Immersion of a nano-porous zirconia implant in a solution of bioactive materials either HA or PRP created a unique bioactive–hybrid ceramic surface that enhanced the tissue interaction and healing mechanism around the inserted implants. The advantage of this hybrid ceramic surface is that the coated layer is adsorbed few microns beneath the surface, thus reducing any chance of delamination and debonding. Moreover, a nano-rough surface is known to enhance implant stability and facilitate improved implant–bone contact, which was directly observed in this study. The proposed hypothesis was accepted.

Histomorphometric analysis are in accordance with many studies, which reported similar findings [4448]. A histological study used partially stabilized zirconia (Y-TZP) coated with a thin carbonate-containing hydroxyapatite (CA) showed a significantly higher bone-to-implant contact ratio and more bone mass after insertion in the femoral trabecular bone of rabbits [49]. Also, in 2015, it was reported that pre-osteoblast cells exhibited higher proliferation rate on HA-coated zirconia than those grown on uncoated zirconia plants, while gene expression analysis indicated good osteogenic responses on HA-coated [50]. Similar successful findings were observed using PRP coating [5157]. It was suggested that PRP alone could not induce new bone formation until 6 weeks after implantation, while PRP/HA composite activated osteogenic cells, resulting in enhanced bone formation [58] (Fig. 4).
Figure 4
Fig. 4

Bone implant contact of different test groups

On the other hand, although both the extracted natural HA and PRP bioactive coatings were autologous in nature, the hybrid–HA–zirconia implants showed a higher BIC% than the hybrid–PRP implants, which is directly related to the ability of bioactive HA to promote attachment and proliferation of matrix producing bone cells on its carbonated apatite surface, which has the same surface chemistry as natural bone [7, 8, 59]. Moreover, PRP has a limited time of effectiveness as it acts only in the early phase of clot formation and healing process while the effect of HA particles could be extended over several months.

It is worth mentioning that this significant enhancement in the peri-implant bone healing and osseointegration proves successful incorporation and absorption of the HA nano-particles and the PRP solutions into the nano-porous surfaces of the zirconia implants, thus creating a unique bioactive–hybrid surface, which contributes to enhancing the biological responses at the bone–implant interface and consequently optimizing the overall success rate of the coated implants. Being few microns thick, there is no fear of delamination or detachment observed with other coating techniques. Further studies are needed to optimize the design and performance of these hybrid surfaces.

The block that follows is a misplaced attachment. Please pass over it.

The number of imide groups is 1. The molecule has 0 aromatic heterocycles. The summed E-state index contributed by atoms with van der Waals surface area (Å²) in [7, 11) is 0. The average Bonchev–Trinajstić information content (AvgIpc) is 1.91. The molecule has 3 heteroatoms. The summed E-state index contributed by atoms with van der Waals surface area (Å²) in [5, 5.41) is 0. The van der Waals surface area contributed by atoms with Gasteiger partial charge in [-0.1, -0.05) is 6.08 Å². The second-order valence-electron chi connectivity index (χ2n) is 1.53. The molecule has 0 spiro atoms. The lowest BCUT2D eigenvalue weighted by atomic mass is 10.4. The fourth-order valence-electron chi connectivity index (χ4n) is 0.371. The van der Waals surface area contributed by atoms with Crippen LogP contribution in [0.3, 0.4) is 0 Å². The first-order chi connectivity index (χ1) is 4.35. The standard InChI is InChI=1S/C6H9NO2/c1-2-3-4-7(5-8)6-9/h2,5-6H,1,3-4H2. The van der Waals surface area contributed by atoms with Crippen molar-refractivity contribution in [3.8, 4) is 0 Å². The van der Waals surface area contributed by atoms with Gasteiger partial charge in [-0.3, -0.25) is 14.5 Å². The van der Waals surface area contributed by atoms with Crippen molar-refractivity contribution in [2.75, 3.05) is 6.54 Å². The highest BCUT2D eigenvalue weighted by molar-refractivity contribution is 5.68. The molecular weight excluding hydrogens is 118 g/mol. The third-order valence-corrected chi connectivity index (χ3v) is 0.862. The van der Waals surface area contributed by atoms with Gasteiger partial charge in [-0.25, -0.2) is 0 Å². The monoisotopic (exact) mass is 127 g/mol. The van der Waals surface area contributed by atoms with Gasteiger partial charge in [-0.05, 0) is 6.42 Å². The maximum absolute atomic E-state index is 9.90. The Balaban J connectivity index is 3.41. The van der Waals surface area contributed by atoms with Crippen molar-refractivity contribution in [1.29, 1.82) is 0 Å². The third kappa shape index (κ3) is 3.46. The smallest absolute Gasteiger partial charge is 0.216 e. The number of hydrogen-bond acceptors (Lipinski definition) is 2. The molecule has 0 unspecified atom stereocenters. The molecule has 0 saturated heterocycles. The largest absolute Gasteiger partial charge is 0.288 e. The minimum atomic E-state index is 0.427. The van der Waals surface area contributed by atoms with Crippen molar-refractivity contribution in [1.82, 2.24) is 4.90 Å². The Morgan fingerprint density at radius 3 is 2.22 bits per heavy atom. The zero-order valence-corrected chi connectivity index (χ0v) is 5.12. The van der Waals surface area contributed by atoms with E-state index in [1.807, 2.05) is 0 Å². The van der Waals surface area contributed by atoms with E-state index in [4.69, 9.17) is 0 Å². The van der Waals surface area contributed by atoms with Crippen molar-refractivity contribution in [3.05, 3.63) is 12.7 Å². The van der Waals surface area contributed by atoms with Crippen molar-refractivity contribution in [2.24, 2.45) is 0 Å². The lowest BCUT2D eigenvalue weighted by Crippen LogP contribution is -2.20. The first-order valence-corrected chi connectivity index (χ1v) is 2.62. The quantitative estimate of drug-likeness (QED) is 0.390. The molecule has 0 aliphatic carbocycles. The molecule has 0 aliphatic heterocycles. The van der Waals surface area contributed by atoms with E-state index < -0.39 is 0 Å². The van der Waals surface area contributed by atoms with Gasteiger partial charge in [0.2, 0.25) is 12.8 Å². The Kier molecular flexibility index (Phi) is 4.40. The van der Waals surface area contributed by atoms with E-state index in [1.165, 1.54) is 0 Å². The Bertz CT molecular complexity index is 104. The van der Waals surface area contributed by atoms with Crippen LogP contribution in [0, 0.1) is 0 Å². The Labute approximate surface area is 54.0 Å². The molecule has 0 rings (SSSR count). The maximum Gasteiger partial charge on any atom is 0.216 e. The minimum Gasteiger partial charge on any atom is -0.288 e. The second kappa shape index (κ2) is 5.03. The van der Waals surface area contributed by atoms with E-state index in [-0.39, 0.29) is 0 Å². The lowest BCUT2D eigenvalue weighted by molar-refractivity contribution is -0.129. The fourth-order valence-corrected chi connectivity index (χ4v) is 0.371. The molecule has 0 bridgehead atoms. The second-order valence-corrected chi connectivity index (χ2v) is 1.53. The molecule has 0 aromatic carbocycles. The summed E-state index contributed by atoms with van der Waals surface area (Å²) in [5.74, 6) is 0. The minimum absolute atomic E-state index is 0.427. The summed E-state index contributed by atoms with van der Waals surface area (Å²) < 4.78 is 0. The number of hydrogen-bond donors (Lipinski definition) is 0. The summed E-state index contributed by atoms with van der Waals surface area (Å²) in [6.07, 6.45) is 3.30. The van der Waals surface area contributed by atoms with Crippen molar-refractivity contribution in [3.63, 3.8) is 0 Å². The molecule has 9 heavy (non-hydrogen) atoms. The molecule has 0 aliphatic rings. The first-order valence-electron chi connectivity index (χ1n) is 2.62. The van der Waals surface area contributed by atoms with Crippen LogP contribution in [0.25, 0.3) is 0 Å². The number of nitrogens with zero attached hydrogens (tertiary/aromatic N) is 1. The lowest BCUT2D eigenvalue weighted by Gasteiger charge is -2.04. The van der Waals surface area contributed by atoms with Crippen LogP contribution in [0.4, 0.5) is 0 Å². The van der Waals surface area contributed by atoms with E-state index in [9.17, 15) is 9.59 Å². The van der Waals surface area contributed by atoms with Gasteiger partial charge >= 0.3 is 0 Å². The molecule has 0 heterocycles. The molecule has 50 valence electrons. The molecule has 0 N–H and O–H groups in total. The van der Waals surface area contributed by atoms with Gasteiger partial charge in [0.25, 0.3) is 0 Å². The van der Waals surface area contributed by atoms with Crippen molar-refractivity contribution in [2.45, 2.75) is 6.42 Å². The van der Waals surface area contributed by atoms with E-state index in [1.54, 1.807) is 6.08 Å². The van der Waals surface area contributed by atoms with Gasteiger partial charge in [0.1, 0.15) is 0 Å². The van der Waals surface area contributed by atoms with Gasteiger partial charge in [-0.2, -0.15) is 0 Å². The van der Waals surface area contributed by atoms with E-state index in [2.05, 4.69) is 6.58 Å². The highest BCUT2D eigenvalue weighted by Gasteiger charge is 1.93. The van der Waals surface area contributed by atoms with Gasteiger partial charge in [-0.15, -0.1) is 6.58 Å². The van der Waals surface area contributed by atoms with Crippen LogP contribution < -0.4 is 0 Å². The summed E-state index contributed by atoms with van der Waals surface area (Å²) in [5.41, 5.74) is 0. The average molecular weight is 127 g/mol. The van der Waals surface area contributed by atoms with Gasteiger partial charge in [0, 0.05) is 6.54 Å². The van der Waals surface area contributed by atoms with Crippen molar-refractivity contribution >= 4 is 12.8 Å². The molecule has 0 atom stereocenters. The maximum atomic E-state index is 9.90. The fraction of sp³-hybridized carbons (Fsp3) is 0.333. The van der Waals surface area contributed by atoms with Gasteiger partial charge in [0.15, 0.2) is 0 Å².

Conclusions

Within the limitations of this study, hybrid–zirconia surface enhanced osseointegration in rabbit model. The proposed hypothesis was accepted.

Declarations

Acknowledgements

The authors would like to thank the Science and Technology Development Fund (STDF-389).

Clinical relevance

Hybrid–zirconia–bioactive surface could enhance clinical performance of zirconia implants and improve wound healing.

Funding

No funding conflicts are related to the study.

Availability of data and materials

All data presented in the manuscript are available for publication.

Authors’ contributions

Author DM prepared the specimens, performed the histomophometric analysis of collected sections, and shared in the preparation of the manuscript. Author MA performed the animal surgeries, conducted the laboratory tests, and wrote the draft of the manuscript. Both authors read and approved the final manuscript.

Ethics approval and consent to participate

This study was approved by the ethics committee of Science and Technology Development Fund (STDF-389, the Academy of Scientific Research) and the ethics committee of Alexandria University regarding using animals in research studies.

Consent for publication

All authors transfer all publication rights to the International Journal of Implant Dentistry including all submitted materials including data and figures.

Competing interests

Dawlat Mostafa and Moustafa Aboushelib declare that they have no competing interests.

Publisher’s Note

Springer Nature remains neutral with regard to jurisdictional claims in published maps and institutional affiliations.

Open AccessThis article is distributed under the terms of the Creative Commons Attribution 4.0 International License (http://creativecommons.org/licenses/by/4.0/), which permits unrestricted use, distribution, and reproduction in any medium, provided you give appropriate credit to the original author(s) and the source, provide a link to the Creative Commons license, and indicate if changes were made.

Authors’ Affiliations

(1)
Dental Biomaterials, Faculty of Dentistry, Alexandria University, Alexandria, Egypt